A victim of crime can get compensation from the Criminal Injuries Compensation Authority (CICA). WAR has won many cases over the years and campaigned for change.

Over the last few years, we have developed a network of survivors who are fighting for their compensation and want to campaign together.

Our campaign for fairer compensation spells out the main ways the CICA discriminates against victims of sexual violence. Some of our demands have been won, such as ending the ‘Same Roof Rule‘ (which had denied an award to victims abused by someone who lived under the Same Roof as their attacker before 1979).  People who applied before or were put off applying had until 13 June 2021 to reapply.

And there have been some improvements made to prevent the CICA ruling that underage victims had consented to sex when it was rape. But our fight goes on.

We demand an end to discriminatory obstacles and rules:

  • Stop refusing compensation to victims who have criminal convictions. In the five years to 2020 criminal convictions deprived 895 sexual assault victims of any award. PETITION - coming soon
  • Victims not co-operating with a prosecution must not be penalised. Victims are often persecuted by police and this causes them to withdraw after reporting. They must not be penalised, as it is often due to trauma, intimidation or hostility by their attacker or by police . . . It must be investigated so that women are not discouraged from applying, as is their right.
  • Police testimony is often valued over the victim’s, despite their well-documented prejudices like sexism, racism . . .
  • The amounts granted for rape and sexual abuse must be raised, we demand a higher value on sex crimes (eg the rape award is just £11,000, but this crime can injure your whole life).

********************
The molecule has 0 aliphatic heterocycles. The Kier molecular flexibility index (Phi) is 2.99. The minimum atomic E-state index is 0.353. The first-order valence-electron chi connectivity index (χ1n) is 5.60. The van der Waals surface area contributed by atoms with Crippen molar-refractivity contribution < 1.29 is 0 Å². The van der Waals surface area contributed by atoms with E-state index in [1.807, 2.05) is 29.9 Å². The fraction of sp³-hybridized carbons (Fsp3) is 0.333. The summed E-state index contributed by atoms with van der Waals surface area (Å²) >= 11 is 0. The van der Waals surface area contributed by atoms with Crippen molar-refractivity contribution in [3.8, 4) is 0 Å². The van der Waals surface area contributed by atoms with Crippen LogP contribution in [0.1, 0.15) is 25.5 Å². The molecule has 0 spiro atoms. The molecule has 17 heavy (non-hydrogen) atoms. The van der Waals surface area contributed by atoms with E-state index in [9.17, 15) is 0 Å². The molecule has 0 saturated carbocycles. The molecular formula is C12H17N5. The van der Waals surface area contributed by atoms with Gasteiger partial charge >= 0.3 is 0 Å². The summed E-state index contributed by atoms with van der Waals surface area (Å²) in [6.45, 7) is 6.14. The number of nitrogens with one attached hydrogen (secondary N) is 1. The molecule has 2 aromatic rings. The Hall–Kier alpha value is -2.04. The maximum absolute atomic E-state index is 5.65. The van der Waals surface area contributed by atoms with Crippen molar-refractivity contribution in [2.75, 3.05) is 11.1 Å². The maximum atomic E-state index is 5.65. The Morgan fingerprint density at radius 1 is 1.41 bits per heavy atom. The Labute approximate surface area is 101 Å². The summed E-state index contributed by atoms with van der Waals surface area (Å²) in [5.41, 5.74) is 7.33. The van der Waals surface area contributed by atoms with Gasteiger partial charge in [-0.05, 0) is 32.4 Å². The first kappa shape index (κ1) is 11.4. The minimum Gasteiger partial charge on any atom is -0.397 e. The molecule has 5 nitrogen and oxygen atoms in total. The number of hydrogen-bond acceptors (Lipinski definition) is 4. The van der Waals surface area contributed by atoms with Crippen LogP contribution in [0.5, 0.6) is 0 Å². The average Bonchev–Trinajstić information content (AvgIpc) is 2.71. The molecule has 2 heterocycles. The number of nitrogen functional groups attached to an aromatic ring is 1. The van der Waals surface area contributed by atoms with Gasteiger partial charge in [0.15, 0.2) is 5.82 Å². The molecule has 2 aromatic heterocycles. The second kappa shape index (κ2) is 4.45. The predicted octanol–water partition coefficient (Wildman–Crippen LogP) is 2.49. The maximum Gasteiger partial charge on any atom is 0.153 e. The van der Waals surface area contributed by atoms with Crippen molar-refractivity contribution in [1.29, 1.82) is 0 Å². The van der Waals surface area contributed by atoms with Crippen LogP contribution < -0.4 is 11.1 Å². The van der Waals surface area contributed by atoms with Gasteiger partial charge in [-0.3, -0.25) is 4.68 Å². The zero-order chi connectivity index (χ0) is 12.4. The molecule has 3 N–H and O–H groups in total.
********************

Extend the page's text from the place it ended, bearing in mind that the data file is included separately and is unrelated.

• Victims must not be re-traumatised in the application process. Decisions must be sped up. Hostile intimidating questions should not be asked at appeal hearings, often using outdated rape myths that blame victims for rape. It is outrageous that even those whose attacker was convicted can be invasively questioned by the CICA. Compensation is every victim’s right.
  • Make legal aid and other help available so victims can get help. It’s unfair that at appeal hearings we are unrepresented against a CICA lawyer, or if we get a lawyer they take up to 25% of our award.
  • The time limit to apply for compensation must be extended to five years (currently two years). Victims who delay reporting crimes to police late must not be penalised.

What you can do . . .

  • Share our campaign materials.
  • Write to the media to expose the injustices against victims of sexual violence in the Compensation Scheme.
  • Contact us to get involved in the campaign.

Campaign victories, media, & what we’re fighting for . . .

♦      Consult on damages for crime victims with convictions, court tells government

PETITION coming soon to stop the government refusing compensation to victims who have criminal convictions

Evidence to Ministry of Justice Review of Criminal Injuries Compensation Scheme, October 2020

♦ Government announces Same Roof victims can re-apply for compensation,
13 June 2019

♦ Our comment on Government's planned review of CICA rules, 10 September 2018

Independent article on the struggle of Kim Mitchell to get the compensation she is entitled to. She was refused because she had a minor conviction. This article also quotes us, and is a key demand we have put to the government, demanding they change this among other discrimination in the CICA rules, 30 July 2018

♦ Open Letter for compensation to Secretary of Justice - endorsed by dozens of organisations & experts, 15 March 2018

♦ Campaign update – survivor Alissa Moore in Parliament, 30 November 2017

♦ Christina McHugh, 27, raped when she was just 11, was denied compensation because of a conviction - Scottish Herald, 4 November 2017

♦ Hundreds of sex assault victims refused compensation due to criminal convictions,   The Independent, 28 October 2017

♦ Guardian: High court rules in favour of victim who retracted under duress, by Helen Pidd, describing how a woman who reported her husband for rape was prosecuted for retracting and then was denied compensation, which we helped overturn. 1 August 2016